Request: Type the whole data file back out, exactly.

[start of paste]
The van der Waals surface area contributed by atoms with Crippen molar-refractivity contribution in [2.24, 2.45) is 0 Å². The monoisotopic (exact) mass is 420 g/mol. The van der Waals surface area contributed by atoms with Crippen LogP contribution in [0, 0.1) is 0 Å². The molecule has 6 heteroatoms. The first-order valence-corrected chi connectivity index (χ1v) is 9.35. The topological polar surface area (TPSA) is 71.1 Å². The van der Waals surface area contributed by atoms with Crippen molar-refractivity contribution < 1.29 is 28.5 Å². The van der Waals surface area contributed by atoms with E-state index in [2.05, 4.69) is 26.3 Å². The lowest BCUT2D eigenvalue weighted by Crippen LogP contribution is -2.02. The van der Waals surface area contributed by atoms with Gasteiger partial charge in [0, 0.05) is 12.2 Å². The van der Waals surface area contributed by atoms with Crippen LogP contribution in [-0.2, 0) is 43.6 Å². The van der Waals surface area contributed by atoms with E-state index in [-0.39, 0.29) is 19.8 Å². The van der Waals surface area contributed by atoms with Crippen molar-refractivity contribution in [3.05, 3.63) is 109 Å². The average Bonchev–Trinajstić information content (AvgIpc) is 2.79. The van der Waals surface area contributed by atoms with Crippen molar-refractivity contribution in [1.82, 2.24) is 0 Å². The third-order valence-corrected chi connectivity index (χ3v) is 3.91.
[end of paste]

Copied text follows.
The van der Waals surface area contributed by atoms with Crippen molar-refractivity contribution in [2.24, 2.45) is 0 Å². The monoisotopic (exact) mass is 420 g/mol. The van der Waals surface area contributed by atoms with Crippen LogP contribution in [0, 0.1) is 0 Å². The molecule has 6 heteroatoms. The first-order valence-corrected chi connectivity index (χ1v) is 9.35. The topological polar surface area (TPSA) is 71.1 Å². The van der Waals surface area contributed by atoms with Crippen molar-refractivity contribution < 1.29 is 28.5 Å². The van der Waals surface area contributed by atoms with E-state index in [2.05, 4.69) is 26.3 Å². The lowest BCUT2D eigenvalue weighted by Crippen LogP contribution is -2.02. The van der Waals surface area contributed by atoms with Gasteiger partial charge in [0, 0.05) is 12.2 Å². The van der Waals surface area contributed by atoms with Crippen LogP contribution in [-0.2, 0) is 43.6 Å². The van der Waals surface area contributed by atoms with E-state index in [-0.39, 0.29) is 19.8 Å². The van der Waals surface area contributed by atoms with Crippen molar-refractivity contribution in [3.05, 3.63) is 109 Å². The average Bonchev–Trinajstić information content (AvgIpc) is 2.79. The van der Waals surface area contributed by atoms with Crippen molar-refractivity contribution in [1.82, 2.24) is 0 Å². The third-order valence-corrected chi connectivity index (χ3v) is 3.91.